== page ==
We put these kicks through the ringer and measured their worth. Here are the results
People are excitable — and perhaps even a little snobby — about their kicks, and hunters aren’t immune to that common truth. Most people just care about how they look, but hunters demand performance. They have to look the part, and act it, too. These boots must walk the walk.
Important Boot-Buying Considerations
Before we delve into the meat of the review, it’s important to establish that different boots serve different purposes. What one hunter wants and needs in a boot is different from the next. It’s important to realize this before making a purchase. Remember the following factors:
Style: Some hunters want lace-ups. Others prefer rubber boots. Still, some just want a pair of low-maintenance slip-ons. Decide which boot style best fits the other considerations on this list.
Purpose: Some hunters prefer having two or three pairs of boots. This affords them options and keeps their feet comfortable at all times. In contrast, some want the most compatible model for all seasons. Furthermore, some people use their boots for other purposes, too, such as work or chores around the house. Keep purpose in mind when selected the right one for you.
Season: Time of year is another crucial consideration. Temperature and weather both impact performance. Don’t expect an uninsulated, early season boot to keep your feet warm in snow and sub-zero temperatures. Have realistic expectations.
Terrain: This nation is a vastly diverse one. Different terrains require boots optimized just for them. While a comfortable, sturdy lace-up is best for mountains, woodlands and arid regions; rubber boots are perfect for areas that hold more water, such as swamps, marshes and creek and river bottoms. Also, rubber boots are prime for those who commonly cross shallow bodies of water to get to their treestands, too.
So, you’ve considered these factors and decided a rubber boot is for you. The good news? Our review revealed Lacrosse has one of the best options on the market. Here are the results from our Alpha Agility test.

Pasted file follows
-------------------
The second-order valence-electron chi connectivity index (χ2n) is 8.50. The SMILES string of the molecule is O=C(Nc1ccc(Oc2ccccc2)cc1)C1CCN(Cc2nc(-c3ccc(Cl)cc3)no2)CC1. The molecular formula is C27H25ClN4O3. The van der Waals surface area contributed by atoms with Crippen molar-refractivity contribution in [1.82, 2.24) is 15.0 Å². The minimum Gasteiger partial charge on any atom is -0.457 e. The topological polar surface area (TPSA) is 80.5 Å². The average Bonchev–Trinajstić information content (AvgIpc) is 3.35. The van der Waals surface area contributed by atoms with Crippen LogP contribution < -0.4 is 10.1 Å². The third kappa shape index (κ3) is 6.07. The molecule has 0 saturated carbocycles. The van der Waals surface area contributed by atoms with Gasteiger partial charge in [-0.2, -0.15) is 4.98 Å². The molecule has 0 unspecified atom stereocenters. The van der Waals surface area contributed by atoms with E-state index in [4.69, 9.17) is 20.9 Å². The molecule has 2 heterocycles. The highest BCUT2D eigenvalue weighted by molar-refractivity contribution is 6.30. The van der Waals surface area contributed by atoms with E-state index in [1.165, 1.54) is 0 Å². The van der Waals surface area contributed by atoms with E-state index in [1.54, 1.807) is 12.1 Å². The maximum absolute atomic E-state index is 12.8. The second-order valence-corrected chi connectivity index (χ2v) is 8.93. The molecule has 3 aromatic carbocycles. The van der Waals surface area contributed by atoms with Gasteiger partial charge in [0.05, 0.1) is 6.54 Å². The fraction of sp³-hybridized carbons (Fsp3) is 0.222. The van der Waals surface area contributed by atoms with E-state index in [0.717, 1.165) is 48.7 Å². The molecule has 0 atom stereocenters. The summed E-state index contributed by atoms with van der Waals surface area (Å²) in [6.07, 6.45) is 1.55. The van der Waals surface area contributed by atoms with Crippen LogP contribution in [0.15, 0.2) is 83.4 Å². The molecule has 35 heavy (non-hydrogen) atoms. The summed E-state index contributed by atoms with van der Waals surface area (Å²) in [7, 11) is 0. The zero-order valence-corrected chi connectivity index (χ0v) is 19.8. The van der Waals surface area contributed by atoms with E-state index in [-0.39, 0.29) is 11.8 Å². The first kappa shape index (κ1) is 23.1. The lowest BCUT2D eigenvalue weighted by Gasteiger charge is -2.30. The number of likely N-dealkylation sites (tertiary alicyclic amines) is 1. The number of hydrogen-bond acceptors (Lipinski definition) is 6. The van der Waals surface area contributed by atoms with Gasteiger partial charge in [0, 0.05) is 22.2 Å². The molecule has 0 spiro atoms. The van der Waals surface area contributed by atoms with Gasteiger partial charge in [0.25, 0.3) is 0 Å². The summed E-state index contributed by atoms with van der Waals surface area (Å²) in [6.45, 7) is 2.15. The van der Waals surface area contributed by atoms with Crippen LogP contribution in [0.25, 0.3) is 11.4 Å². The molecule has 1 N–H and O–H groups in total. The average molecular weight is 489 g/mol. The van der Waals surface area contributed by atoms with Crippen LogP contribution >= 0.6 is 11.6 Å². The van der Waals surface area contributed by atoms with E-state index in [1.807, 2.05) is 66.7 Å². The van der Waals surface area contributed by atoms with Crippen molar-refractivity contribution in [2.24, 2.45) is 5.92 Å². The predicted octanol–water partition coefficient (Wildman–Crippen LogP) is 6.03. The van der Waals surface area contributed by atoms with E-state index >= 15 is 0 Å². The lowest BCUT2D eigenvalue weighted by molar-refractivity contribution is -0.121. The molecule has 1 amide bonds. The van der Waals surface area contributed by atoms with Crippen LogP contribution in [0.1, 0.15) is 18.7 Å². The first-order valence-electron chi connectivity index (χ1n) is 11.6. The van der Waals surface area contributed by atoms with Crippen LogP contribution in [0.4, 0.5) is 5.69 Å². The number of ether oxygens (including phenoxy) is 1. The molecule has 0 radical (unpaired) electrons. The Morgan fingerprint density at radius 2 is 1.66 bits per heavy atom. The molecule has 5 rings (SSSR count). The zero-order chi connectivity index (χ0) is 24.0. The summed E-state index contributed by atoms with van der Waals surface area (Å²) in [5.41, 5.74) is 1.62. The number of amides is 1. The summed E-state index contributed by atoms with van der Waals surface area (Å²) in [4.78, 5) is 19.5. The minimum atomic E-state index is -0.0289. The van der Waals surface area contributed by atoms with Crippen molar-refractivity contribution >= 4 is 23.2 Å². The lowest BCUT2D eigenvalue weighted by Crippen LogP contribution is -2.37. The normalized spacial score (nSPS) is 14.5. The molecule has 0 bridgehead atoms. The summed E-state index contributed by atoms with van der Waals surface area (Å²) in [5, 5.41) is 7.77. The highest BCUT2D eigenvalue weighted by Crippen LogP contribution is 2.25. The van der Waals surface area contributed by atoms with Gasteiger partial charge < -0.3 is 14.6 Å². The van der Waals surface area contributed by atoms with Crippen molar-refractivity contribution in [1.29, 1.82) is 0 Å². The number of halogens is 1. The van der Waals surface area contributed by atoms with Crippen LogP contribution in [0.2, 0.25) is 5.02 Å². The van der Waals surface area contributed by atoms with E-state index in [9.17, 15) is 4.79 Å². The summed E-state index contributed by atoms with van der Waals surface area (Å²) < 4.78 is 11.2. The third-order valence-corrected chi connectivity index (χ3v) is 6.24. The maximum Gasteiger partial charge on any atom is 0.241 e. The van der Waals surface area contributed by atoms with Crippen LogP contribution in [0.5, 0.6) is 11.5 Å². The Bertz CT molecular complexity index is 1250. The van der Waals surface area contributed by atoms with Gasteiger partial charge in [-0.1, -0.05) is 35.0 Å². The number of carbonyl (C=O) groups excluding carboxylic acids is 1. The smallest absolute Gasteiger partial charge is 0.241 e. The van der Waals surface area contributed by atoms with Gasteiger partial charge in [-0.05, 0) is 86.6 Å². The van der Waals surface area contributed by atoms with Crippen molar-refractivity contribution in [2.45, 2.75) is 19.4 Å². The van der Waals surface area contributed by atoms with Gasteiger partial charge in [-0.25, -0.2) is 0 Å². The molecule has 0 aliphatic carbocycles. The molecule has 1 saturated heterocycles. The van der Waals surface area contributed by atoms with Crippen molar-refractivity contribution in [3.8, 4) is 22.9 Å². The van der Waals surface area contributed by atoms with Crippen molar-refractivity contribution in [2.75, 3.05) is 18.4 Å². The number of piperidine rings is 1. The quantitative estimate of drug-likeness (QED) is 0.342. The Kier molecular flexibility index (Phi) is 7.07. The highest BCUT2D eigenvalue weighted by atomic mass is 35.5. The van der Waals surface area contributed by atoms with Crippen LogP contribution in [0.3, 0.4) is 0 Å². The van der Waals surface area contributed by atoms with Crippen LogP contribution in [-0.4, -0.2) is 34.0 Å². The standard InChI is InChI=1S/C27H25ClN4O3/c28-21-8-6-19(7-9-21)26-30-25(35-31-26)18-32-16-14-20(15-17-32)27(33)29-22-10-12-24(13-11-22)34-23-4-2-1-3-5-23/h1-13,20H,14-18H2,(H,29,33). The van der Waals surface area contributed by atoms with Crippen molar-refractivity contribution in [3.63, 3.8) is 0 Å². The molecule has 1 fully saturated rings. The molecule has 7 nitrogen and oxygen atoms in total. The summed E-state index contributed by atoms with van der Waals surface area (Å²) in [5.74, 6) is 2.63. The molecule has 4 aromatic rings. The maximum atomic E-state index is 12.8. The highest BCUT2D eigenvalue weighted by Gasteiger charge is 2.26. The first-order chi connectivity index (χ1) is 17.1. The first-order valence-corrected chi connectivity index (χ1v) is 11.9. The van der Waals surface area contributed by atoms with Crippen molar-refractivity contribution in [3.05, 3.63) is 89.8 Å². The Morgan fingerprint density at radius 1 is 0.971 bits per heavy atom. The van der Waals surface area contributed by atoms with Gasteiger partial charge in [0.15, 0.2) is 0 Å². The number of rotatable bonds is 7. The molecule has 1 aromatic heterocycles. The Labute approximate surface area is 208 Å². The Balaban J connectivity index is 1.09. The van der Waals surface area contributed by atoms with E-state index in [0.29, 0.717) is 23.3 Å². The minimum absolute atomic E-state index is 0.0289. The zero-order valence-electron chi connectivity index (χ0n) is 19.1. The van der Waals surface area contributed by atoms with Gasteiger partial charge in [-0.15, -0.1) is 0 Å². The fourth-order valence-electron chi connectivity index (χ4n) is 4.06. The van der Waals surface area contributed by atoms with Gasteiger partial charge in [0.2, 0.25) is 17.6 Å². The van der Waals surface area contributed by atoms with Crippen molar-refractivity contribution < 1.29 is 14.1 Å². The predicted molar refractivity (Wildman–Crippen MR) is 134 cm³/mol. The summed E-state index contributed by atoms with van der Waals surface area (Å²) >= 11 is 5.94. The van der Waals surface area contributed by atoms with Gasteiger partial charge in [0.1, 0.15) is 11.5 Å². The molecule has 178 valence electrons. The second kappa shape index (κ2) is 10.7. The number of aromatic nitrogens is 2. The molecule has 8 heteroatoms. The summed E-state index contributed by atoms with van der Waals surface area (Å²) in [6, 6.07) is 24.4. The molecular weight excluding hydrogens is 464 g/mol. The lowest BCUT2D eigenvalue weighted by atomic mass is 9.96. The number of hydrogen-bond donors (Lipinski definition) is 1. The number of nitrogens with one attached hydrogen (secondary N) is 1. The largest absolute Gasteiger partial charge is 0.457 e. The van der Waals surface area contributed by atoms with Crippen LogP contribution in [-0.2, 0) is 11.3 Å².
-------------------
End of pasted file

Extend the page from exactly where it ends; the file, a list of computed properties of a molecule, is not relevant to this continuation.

This boot sports a great insole that conforms to your foot. The adjustable gusset makes this a comfortable option for most calf circumferences. Plus, the Active Fit technology helps keep your foot in place yet makes it easy to slip on and off before, after, or even during the hunt. And with the heel plate, you no longer need a concrete slab, 50-pound rock or industrial-grade vice to get your rubber boots off. All you need is a hand or foot.
The Alpha Agility received high marks on temperature regulation and breathability. Lacrosse rates this boot for a 0-70-degree temperature range. But I’ve been hunting in 100-plus degree heat and my feet have remained fairly cool. With a good pair of socks, feet stay comfortable and dry. Plus, this model comes with a quick-drying, moisture-wicking jersey knit liner. And I’ll be the first to say it works.
This boot weighs in at about 4 pounds per pair. That might sound heavy, but it’s about right for a well-built rubber boot. During the test, I’ve been wearing these for 8-plus hours per day, and regularly taking half-mile entry and exit routes in and out of stand locations. I’ve also done a fair bit of walking in them while conducting pre-season prep. My feet and legs have yet to tire due to the weight of the boots, which can be an issue with heavier models or those that collect and hold moisture.
I prefer a tall boot. At 17 inches from tread to brim, this boot satisfies that personal requirement. It’s tall enough to get you across creeks and through swampy ground, but not so tall that it’s uncomfortable to walk in.
If rubber boots have an Achille’s heel, it’s stealth. But these boots are amazingly quiet. We’ve been experiencing extremely dry conditions this year. This boot was quiet, nonetheless. It surpassed the stealth standard expectation.
A boot without good tread and traction is a worthless boot. This boot is definitely not worthless. It has an aggressive tread pattern. The design is crafted in a manner that helps retain good footing, even on steeper inclines. This boot grabs ground like a mountain goat and holds on.
This model is built tough. It’s crafted with a premium, natural rubber over the top of 5mm neoprene. Pair that with the Agility Outsole and it has protection all the way around.
A good rubber boot is supposed to keep your feet dry. This model did that. And despite crossing barbed-wire fences and wading through briar patches, it still keeps the water out. Pretty impressive.
As I previously said, people want their kicks to look good. This boot does that with Realtree EDGE. It boasts natural gray and brown colors you see in the outdoors. It also incorporates shadows and highlights in a manner that allow it to blend up close and from a distance. Basically, you’ll stand out in a crowd, but stay hidden in the timber.
This model rings up at $129.95. That’s a fair price, especially for the high quality. If you’re hunting for a good do-all, rubber-style boot, this one will exceed expectations.
Overall, this boot raised some eyebrows (in a good way). We put the Realtree antler logo stamp of approval on it.
Whitetails make the hunting world go round. Josh Honeycutt, deer hunting editor and "Brow Tines and Backstrap" blogger, knows a fair bit about killing mature deer. He was raised up hunting the river bottoms of Kentucky. And he still hunts there—among other places—to this day.
Follow along as he shares his adventures, experiences and knowledge of the white-tailed deer.